"We will do our best so that this year the security level is even higher," said Dejan Nikolic, the organizer of Sunday's Belgrade Marathon.
Police in Linz, Austria's third largest city, said security was being tightened for the city's marathon Sunday, with police closely checking key points along the race, particularly the finish-line area.
Police Col. Heinz Felbermayr told reporters that his units are "totally prepared" for any eventuality, adding that while the Boston bombings should not be downplayed in relation to Linz "they also should not be overly dramatized."
But organizers of the Hamburg Marathon said they did not plan any changes to their security measures for this Sunday's race. Hamburg police said they already have tight security for the marathon with 400 officers on hand.
Madrid authorities said Tuesday they will be meeting next week to decide if extra security measures are needed for the April 28 marathon.
Russian officials gave mixed signals Tuesday over whether they needed to increase security at key sporting events like the World Athletics Championship and the 2014 Winter Olympics.
The track and field championship, which takes place in Moscow on Aug. 10-18, is seen as a dress rehearsal for the Olympic games in the Black Sea resort of Sochi.
One top sports official said security was being beefed up but others said Russia's take on Olympic security was already very robust.
Officials will speak with the organizers of the Boston marathon to find out what more security precautions are needed, Mikhail Butov, secretary general of the Russian Athletics Federation, said Tuesday, adding that "when it's clear what actually happened (in Boston), we will draw our own conclusions."
Federation President Valentin Balakhnichev told the Interfax news agency that the Boston bombings on Monday revealed "problems" in ensuring security at outdoors events and expressed concern that it may inspire "other organizers of terrorist attacks."
Police and security services in Moscow are gearing up for "all possible emergencies" even though the athletics championships will be held in a confined space indoors at the Luzhniki Stadium.
Rio Olympic organizers said security would be "a top priority" as the city prepares for the 2016 Games.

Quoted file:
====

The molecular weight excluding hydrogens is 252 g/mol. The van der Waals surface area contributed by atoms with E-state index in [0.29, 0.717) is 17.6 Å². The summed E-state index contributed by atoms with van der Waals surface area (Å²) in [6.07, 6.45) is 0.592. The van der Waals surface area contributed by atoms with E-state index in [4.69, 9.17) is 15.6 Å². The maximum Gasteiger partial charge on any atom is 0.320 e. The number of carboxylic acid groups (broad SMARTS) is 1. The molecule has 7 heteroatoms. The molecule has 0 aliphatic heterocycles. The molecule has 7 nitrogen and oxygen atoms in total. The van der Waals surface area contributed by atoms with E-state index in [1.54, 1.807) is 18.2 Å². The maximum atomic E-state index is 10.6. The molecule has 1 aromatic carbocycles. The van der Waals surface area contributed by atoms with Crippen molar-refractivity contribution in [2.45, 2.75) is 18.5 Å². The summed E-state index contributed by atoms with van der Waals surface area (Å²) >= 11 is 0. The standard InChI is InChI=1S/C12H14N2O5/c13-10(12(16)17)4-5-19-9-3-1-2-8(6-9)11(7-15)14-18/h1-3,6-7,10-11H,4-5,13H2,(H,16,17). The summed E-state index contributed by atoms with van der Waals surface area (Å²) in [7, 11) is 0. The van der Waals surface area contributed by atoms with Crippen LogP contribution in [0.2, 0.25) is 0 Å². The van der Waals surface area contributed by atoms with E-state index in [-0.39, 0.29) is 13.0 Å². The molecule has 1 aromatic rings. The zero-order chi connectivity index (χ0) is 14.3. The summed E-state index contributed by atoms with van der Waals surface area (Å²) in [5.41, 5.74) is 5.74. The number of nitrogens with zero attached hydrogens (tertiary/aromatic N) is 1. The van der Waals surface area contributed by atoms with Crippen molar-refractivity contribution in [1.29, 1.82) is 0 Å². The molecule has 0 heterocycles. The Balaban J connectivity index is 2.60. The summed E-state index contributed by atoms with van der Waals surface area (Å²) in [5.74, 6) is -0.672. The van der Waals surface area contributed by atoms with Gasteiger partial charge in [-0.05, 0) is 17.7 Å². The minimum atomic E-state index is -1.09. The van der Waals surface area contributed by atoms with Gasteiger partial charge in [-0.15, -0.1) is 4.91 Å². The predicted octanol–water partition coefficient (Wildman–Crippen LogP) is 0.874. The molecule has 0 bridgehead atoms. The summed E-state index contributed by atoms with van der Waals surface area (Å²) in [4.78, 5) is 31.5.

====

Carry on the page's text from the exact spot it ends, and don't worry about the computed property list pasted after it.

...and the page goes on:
The French Interior Ministry ordered local authorities across France to reinforce security measures already in place since the January intervention in the African nation of Mali began.
In New York, authorities deployed so-called critical response teams— highly visible patrol units that move in packs with lights and sirens, — along with more than 1,000 counterterrorism officers. Highly trafficked areas like the Empire State building, Rockefeller Center, St. Patrick's Cathedral, the United Nations and the World Trade Center site were being especially monitored.
In Washington, Secretary of Homeland Security Janet Napolitano urged the American public "to be vigilant and to listen to directions from state and local officials."
At the White House, the Secret Service expanded its security perimeter after the attacks, shutting down Pennsylvania Avenue and cordoning off the area with yellow police tape. Several Secret Service patrol cars blocked off entry points, although the White House was not on lockdown and tourists and other onlookers were still allowed in the park across the street.
Security was also tightened at sports venues across the U.S., though most events were held as planned.
The exceptions were in Boston itself, where Monday night's NHL game between the Bruins and Ottawa Senators was postponed and Tuesday's NBA game between the Celtics and Indiana Pacers was canceled.
Officials announced plans for security reviews of upcoming marathons and road races in cities large and small.
Race officials for the Illinois Marathon in Champaign and Urbana, Illinois, said they were already fielding calls from worried runners and their families and planned to meet Wednesday to discuss more security measures such as bomb-sniffing dogs.
Associated Press reporters Nataliya Vasilyeva in Moscow, Colleen Long in New York, Tami Abdollah in Los Angeles, Brett Zongker in Washington, Cassandra Vinograd, Raphael Satter and Danica Kirka in London, Jenny Barchfield in Rio, Juliet Williams in Sacramento, George Jahn in Vienna, David McHugh in Berlin, Elliot Spagat in San Diego, Jason Dearen in San Francisco, and David Mercer in Champaign, Illinois, contributed to this report.